Inbox: How will Edgar fare in Hall of Fame vote?

Beat reporter Greg Johns answers fans' questions

Inbox: How will Edgar fare in Hall of Fame vote?

How likely do you think it is that Edgar Martinez gets into the Hall of Fame?
-- Andrew P., Mukilteo, Wash.

It's not going to happen this year, but I'm certainly more optimistic about Martinez's chances in his final two seasons of eligibility now in 2018 and '19 after seeing the early returns from Hall of Fame voters who have published their ballots in advance of the Jan. 18 official announcement on the 2017 class.

Martinez seems to be picking up considerable momentum among voters who share their thoughts on social media for several reasons -- increased awareness of his sabermetric numbers, a slightly less-crowded ballot after nine players have been elected over the past three years, more writers using all 10 available votes, perhaps the long-term David Ortiz factor in regard to designated hitters being valid Hall of Famers.

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For whatever reason, Martinez has been named on 65 percent of the first 68 ballots made public, per the Baseball Hall of Fame Tracker put together by Ryan Thibodaux, which is a significant jump from the 43.4 percent he finished with last year. That percentage will almost certainly drop when more of the anonymous votes are tallied, since voters who publish their ballots tend to be the younger, more progressive writers who are willing to look more at the sabermetric argument. Last year, public voters favored Martinez by 12 percent more than private voters.

But clearly Martinez is poised to make a solid jump, and if he finishes with somewhere between 50-60 percent support, that would dramatically increase his chances of continuing that momentum toward the necessary 75 percent for induction in his final two years on the ballot.

Any chance of seeing Franklin Gutierrez back with the Mariners in 2017?
-- Clark Y., Anchorage, Alaska

Haven't heard much on Gutierrez this winter, though that's not surprising since at his age (34 in February) and with his health condition and reduced defensive mobility, he's probably more a candidate to sign a Minor League deal with a camp invite somewhere. He'll likely survey the market and see what might be the best fit when it gets closer to Spring Training. That doesn't seem like Seattle, where they're trying to get younger and more athletic in the corners, but Gutierrez does offer a solid right-handed veteran bat and has survived several makeovers with the Mariners. So while I don't expect Gutierrez to return, I'll never say never with him.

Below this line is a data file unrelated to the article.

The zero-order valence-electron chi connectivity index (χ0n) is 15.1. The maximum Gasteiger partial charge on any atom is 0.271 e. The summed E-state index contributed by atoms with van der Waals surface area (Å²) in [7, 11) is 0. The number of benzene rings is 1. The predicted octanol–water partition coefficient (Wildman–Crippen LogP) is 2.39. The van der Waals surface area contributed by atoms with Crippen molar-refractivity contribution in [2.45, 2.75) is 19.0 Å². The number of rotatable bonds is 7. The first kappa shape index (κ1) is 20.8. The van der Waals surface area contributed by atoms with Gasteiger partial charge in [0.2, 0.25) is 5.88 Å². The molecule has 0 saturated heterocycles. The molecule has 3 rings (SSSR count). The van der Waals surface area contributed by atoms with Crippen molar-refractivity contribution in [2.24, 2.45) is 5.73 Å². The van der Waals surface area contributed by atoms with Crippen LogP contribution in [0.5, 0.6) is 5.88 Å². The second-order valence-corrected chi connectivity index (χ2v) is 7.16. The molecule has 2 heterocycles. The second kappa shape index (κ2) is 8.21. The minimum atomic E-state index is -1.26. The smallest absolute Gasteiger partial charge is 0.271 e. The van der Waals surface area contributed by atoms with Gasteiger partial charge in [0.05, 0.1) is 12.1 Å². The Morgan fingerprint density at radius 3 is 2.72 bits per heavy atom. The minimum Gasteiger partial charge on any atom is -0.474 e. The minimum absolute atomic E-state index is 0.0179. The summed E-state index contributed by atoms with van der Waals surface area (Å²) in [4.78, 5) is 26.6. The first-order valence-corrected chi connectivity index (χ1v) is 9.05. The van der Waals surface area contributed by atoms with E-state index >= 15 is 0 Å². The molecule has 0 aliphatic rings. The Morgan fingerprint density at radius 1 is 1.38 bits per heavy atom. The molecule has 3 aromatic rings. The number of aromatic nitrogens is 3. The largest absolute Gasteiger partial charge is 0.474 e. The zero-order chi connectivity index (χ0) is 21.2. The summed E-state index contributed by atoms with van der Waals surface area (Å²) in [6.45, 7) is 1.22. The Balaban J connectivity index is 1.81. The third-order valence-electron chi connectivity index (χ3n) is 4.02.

If the Mariners acquire another starter, do you think the nod would go to Nathan Karns over Ariel Miranda for the fifth spot?
-- Josh W., Seattle

They'd prefer Karns in the rotation, given he didn't fare well in his brief relief trial in July. Miranda doesn't have much bullpen background either, but he could be an interesting prospect there as a lefty in the Mike Montgomery mode. But it's rare to keep five starters healthy for a full spring, let alone the regular season, and both those guys may well be needed in the rotation at some point.

Mariners looking to add pitching

Why did the Mariners release Arquimedes Caminero? I thought he showed some promise.
-- Steve J., Vancouver, Wash.

The hard-throwing right-hander had an offer in hand from the Yomiuri Giants to play in Japan next season, and the Mariners agreed to let him pursue that, knowing he's out of Minor League options and was a long shot to make their 25-man roster. The 29-year-old can throw 100 mph, but command has been an issue (4.9 walks per nine innings and a 1.648 WHIP in his 57 MLB appearances in 2016), which is why the Marlins and Pirates previously let him go as well.

Is Daniel Vogelbach the real deal at first base?
-- Simon M., Norton, Mass.

That's one of the key questions to be answered this coming season, as the 24-year-old will be given a shot to show what he can do at the big league level. The Mariners feel his considerable power potential, combined with outstanding plate discipline (he had a .417 on-base percentage last season in Triple-A), make for an intriguing prospect. But they also hedged their bet by acquiring Danny Valencia to offer a right-handed platoon or full-time alternative should Vogelbach struggle.

Servais on adding Valencia

How do you see the Mariners splitting time behind the plate in 2017?
-- Sam G., Meadville, Pa.

Mike Zunino will be the regular starter, but newly acquired veteran Carlos Ruiz figures to see his fair share of time. If things go according to plan, I'd suspect Zunino will start 110-120 games and Ruiz would get the other 40 to 50. Ruiz is a good-hitting catcher, but he turns 38 in January. Zunino is regarded as the better defender and will be looking to take another step forward offensively at age 25.

Do you think the final pieces that are missing on the Mariners are going to come via trade, or is Jerry Dipoto getting ready for a free-agent signing, such as Doug Fister?
-- Iker B., Bilbao, Basque Country, Spain

While Dipoto prefers the trade route, the odds of signing a free-agent starter are ticking upward because of the high asking price of the few teams that do have excess arms. Pitching supply and demand is in full play this winter, both in trades and free agency. But teams are under no pressure to deal extra arms, whereas free agents eventually need to find a team. That could mean mid-range free agents like Fister or Colby Lewis, or perhaps even higher-end starters Ivan Nova or Jason Hammel, eventually come into play if the trade market doesn't loosen up.

Greg Johns has covered the Mariners since 1997, and for MLB.com since 2011. Follow him on Twitter @GregJohnsMLB and listen to his podcast. This story was not subject to the approval of Major League Baseball or its clubs.